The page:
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Prepare Yourself to Avoid the Financial Penalties in MIPS 2023

by janeausten
Prepare Yourself Now to Avoid the Financial Penalties in MIPS 2023

In 2015 a transformational law The Medicare Access and Chip Reauthorization was passed. With the invention of this law the flawed sustainable growth rate formula (SGR) and this is the one who was used to set the payment of Medicare physicians and created a new program for quality performance in Medicare which is called as Quality Payment Program (QPP). There are two major tracks of participation in QPP MIPS one is the Merit-Based Incentive Payment System (MIPS) and the other is Advanced Alternative Payment Model (AAPM). Most emergency physicians do participate in the first track of MIPS, but they don’t participate in AAPM just like an Accountable Care Organization (ACO).

Following are the four performance categories in MIPS:

  • Quality
  • Cost
  • Improvement Activities
  • Promoting Interoperability

Physician’s performance is based on these four categories which weigh the overall score and then translate to an upward, downward, and neutral payment adjustment that the providers receive after two years performance period. MIPS was designed to be budget equality and due to this the program is imposing financial penalties on low-performing physicians, and Medicare reimbursement to pay incentives for high-performance clinicians.

What Will Happen to MIPS in 2023?

CMS has delayed the penalty phase-in and substantive bonus payments, because of the COVID-19 pandemic and it results in neutral payment adjustments for the performance years 2022 and 2021. CMS has also approved the Extreme and Uncontrollable Circumstances exclusion for the physicians that are impacted by COVID-19 for 2022. But in the year 2023 MIPS program likely will resume with implementation with up to 9% penalties and bonuses for half of the clinicians.   

According to the rules the performance year 2023 will determine the clinicians’ 2025 Medicare Part B payments. In the performance year 2025, the MIPS program is scheduled to penalize half of the eligible clinicians and the other half get rewarded with bonuses, which is based on the MIPS 2023 score (0 – 100) which will be calculated from the annual submission of the MIPS 2023 performance data. Implementation of a qualified MIPS reporting 2022 process can take a few weeks now, this is the time to get prepared.

The maximum penalty of the MIPS 2023 performance year is 9% which is based on the MIPS score of the clinicians. Based on the 2021 MIPS final rule the clinicians will need to score at least 74 points in MIPS 2023 to avoid a penalty

Following Are the Questions That May Come into Physician’s Mind during MIPS Performance Period

What Will Be Received By Me and Group: A penalty or a Bonus?

All the eligible physicians face different problems because of the unbalanced playing field in the MIPS program as compared to other specialists. Firstly, the most common method for participation in the MIPS is through a Qualified Registry using CMS-approved Quality Measures. Well, the public quality measure is more applicable to primary care and requires near-perfect performances to obtain a normal score. Moreover, at the start of the year 2022, 30% of the score will be internally calculated by CMS from a “cost score” which is based on the submitted claims. Also, CMS has not provided any insights about the “cost score” calculation so, it’s impossible to tell and predict how you and your group will score.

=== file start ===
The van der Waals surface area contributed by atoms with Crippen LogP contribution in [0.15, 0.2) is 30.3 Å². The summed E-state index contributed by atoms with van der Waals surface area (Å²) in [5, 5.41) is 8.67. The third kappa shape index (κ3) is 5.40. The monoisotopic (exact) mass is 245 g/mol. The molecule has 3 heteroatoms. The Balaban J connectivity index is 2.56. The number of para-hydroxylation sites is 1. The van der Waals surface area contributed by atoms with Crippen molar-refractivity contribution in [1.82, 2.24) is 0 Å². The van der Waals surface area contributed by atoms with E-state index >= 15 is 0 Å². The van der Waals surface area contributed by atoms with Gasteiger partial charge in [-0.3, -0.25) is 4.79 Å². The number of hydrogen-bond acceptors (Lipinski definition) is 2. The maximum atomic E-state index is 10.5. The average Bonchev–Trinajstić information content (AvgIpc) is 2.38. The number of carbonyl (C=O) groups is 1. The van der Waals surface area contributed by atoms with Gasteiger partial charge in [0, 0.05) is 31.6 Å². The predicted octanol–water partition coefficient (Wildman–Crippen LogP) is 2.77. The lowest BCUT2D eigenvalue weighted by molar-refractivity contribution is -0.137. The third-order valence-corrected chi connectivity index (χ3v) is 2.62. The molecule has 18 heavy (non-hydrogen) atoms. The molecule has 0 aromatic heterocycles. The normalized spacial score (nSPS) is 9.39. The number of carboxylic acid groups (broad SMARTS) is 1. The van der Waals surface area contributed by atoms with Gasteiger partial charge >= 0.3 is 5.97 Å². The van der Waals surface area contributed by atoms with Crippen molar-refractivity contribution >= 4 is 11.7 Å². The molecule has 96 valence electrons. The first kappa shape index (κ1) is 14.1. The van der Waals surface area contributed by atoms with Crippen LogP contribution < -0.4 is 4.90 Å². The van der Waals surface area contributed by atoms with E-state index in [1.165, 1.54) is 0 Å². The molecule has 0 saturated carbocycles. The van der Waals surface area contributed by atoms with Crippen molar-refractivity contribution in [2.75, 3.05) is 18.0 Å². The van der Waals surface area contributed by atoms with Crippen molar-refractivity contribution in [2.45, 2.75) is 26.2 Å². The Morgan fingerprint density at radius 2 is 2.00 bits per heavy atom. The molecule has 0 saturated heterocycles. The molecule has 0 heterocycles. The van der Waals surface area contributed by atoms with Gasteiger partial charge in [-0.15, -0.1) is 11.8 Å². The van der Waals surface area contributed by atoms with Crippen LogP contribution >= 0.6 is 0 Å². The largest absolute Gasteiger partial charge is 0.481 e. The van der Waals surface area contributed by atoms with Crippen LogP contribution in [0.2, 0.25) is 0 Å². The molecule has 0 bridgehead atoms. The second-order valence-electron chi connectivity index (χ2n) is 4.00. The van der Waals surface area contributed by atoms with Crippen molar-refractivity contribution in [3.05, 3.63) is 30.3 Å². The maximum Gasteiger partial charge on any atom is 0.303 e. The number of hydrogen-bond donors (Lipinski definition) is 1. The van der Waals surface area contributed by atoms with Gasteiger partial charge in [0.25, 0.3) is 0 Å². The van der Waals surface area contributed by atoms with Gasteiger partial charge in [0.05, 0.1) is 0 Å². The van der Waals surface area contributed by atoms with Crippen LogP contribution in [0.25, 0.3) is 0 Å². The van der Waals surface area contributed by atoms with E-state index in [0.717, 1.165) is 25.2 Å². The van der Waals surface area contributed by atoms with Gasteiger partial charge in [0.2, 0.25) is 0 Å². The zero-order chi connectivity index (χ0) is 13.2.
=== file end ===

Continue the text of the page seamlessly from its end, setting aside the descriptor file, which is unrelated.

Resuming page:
Can We Report as a Group and Individual?

Clinicians may report as an individual or a group under the same Tax Identification Number (TIN) in MIPS. When the clinicians report as an individual the MIPS score is only received to the reporting claim and when reporting as a group then all the clinicians who use the same TIN get the same score and payment adjustment which is based on the entire group’s performance.

To Participate In QPP Are There Some Other Options Rather Than MIPS?

Participation in QPP MIPS is compulsory for all clinicians who receive Medicare reimbursement.

1. Clinician groups can take part in the advanced alternative payment model track of the Quality Payment Program (QPP), for instance by reporting as members of an ACO, as AAPMs are exempt from the same financial penalties as MIPS. Many emergency physicians have historically been excluded from APMs or ACOs. Additionally, reporting as an advanced APM necessitates extensive planning, preparation, and time.

2. Participants in groups may also use the Value-Based Purchasing (VBP) program scores from their hospital. Some EM groups have historically performed well under this program; however, CMS does not disclose how the VBP score converts into a MIPS score until after MIPS submissions.

How Can We Maximize the Payment and Bonuses?

If the main objective of the group is to maximize the financial gain then the MIPS score and the resulting bonus payment must exceed the cost of the reporting mechanism. Group can submit data via intermediaries of the third party such as the Quality Registry (QR) and Qualified Clinical Data Registry (QCDR).

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